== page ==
No, I have not got the title wrong, as some people might think. It is just that a government elected on the platform of delivering efficient service with minimum intrusion into the lives of individuals is doing exactly the opposite today. And it is not just the executive wing of the state which is displaying this enthusiasm to “govern”. As if to match the executive step for step in this exercise, the Supreme Court has ruled that all liquor vends within half a kilometre of highways will have to shut down. So, after being told what she can eat and wear, who she can be seen in public with and what she can read and view, the aam aurat is now being lectured (and hectored) on where she can buy what she wants to drink.
Not that spirits that raise the spirits are popular with our stern, killjoy leaders (let me add a disclaimer that I don’t touch the stuff myself, so there is no personal grievance involved). Chief Ministers who had a beef about beef are now concocting remedies to counter heady brews. Gujarat state and Wardha district in Maharashtra state were the only two regions to traditionally face total prohibition, probably because Mahatma Gandhi had a link with both areas. I have often wondered how IAS officers in the states survived the schizophrenic experience of simultaneously administering both liquor prohibition and augmenting liquor revenues. Probably a case of the left hand not bothering to know what the right hand was doing.
Bihar went in for total prohibition in the wake of a heady election victory for the incumbent government in 2015. There are few studies on the effectiveness of this move but I am willing to eat my proverbial hat if anyone claims that liquor is no longer available in Bihar. No state in India, leave alone Bihar, can boast of an efficient, corruption-free administrative machinery that can implement such measures. Driving liquor supply (and corruption) underground will benefit neither public revenues nor public ethics.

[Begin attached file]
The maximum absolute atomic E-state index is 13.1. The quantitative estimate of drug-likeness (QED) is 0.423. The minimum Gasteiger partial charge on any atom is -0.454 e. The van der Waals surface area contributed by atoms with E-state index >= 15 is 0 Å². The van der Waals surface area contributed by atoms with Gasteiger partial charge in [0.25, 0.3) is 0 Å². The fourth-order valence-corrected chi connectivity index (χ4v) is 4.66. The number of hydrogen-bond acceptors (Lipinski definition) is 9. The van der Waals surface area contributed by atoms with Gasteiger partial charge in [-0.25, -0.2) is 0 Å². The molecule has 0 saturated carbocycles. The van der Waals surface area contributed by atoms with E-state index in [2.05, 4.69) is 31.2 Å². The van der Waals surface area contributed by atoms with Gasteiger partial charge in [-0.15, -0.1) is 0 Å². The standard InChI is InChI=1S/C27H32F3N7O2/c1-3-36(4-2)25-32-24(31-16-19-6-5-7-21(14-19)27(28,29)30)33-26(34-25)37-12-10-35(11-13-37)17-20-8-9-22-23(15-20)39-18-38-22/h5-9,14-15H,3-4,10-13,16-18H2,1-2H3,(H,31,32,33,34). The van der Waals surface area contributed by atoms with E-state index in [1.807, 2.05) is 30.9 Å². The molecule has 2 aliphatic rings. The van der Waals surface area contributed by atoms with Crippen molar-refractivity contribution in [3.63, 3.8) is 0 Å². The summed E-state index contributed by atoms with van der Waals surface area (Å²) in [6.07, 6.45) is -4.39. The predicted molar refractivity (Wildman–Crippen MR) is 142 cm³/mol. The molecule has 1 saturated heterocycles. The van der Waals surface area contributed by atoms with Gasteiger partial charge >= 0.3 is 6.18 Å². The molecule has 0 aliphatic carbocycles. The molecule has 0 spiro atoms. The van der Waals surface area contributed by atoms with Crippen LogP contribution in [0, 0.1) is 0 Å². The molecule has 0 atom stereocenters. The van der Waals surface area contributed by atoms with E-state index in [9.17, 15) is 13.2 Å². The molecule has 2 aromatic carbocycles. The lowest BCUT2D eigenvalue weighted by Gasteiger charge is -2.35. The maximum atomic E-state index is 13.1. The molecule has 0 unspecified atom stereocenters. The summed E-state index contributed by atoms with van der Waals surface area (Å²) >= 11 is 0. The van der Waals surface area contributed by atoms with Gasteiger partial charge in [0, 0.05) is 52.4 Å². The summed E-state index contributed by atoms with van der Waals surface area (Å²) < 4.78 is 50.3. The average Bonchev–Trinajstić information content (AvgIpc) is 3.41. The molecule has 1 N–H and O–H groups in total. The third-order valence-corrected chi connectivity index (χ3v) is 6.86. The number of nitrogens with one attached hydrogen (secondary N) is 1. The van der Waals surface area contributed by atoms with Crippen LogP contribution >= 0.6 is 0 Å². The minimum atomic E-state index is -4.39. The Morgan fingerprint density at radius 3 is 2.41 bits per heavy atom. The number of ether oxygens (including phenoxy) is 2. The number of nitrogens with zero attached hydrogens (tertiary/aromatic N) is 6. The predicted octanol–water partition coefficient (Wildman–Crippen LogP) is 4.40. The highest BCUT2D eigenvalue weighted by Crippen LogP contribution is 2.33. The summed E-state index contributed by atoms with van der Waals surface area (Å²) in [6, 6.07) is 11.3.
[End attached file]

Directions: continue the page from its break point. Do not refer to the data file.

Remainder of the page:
It is, however, more the issue of government priorities rather than a specific, ill-conceived policy that ought to worry us. We see the central government tripping over itself in its haste to streamline tax administration and plug leakages. While the indirect tax reform (through GST) was long overdue and welcome, the same cannot be said for the slew of measures to reform the direct tax regime. Starting with the midnight knock (and shock) of demonetisation and the twists and turns in policy over the past five months, the citizen has faced innumerable hurdles in accessing her own, hard-earned money. ATMs have run dry (and continue to do so at various places), bank staff are loath to honour even bearer cheques (as I have personally experienced) and customers are being discouraged from visiting bank branches.
Honest tax-payers are now being arm-twisted to go in for Aadhaar registration or forego their right to file income tax returns (though not from paying income tax). So, we will have a situation in Financial Year 2017-18, where people wanting to pay income tax will be unable to do so in the absence of PAN identities but will still be liable for harassment by the IT petty bureaucracy: a compelling instance of maximum government but very poor governance.
We are also witness to a rash of cases where the state is unable, or, worse, unwilling, to enforce its writ in observance of the rule of law. Cattle merchants, if they are from the minority community, risk their lives in transporting cattle even for bona fide commercial purposes. That these instances occur in states ruled by the same party which is in power at the centre rules is cause for even greater concern.
Governance starts with the guarantee of the citizen’s right to life and liberty as enshrined in Article 21 of the Constitution of India. In fact, we may term “government” to represent hard power, in the sense of enacting rules and regulations and enforcing compliance with these. “Governance”, on the other hand, represents the soft power of the state, in the sense that citizens voluntarily comply with laws based on a broad consensus on values and an ungrudging acceptance of certain behavioural norms.
Governments function successfully when governance systems are seen to be impartial, nonpartisan, reasonably incorruptible and based on the rule of law. India is, and has been, through its independent history, afflicted by far too much government and inadequate governance.
The seeds of big government were sown in the early years of independence when the state sought to arrogate to itself a role in virtually every area of public functioning. Nehru’s grand vision of the “command economy” drew trenchant criticism from prescient observers like C. Rajagopalachari. Whether in the production of consumer goods or in the provision of important social goods like education and healthcare, the tentacles of government reached everywhere: the problem was the shoddy delivery of goods and services.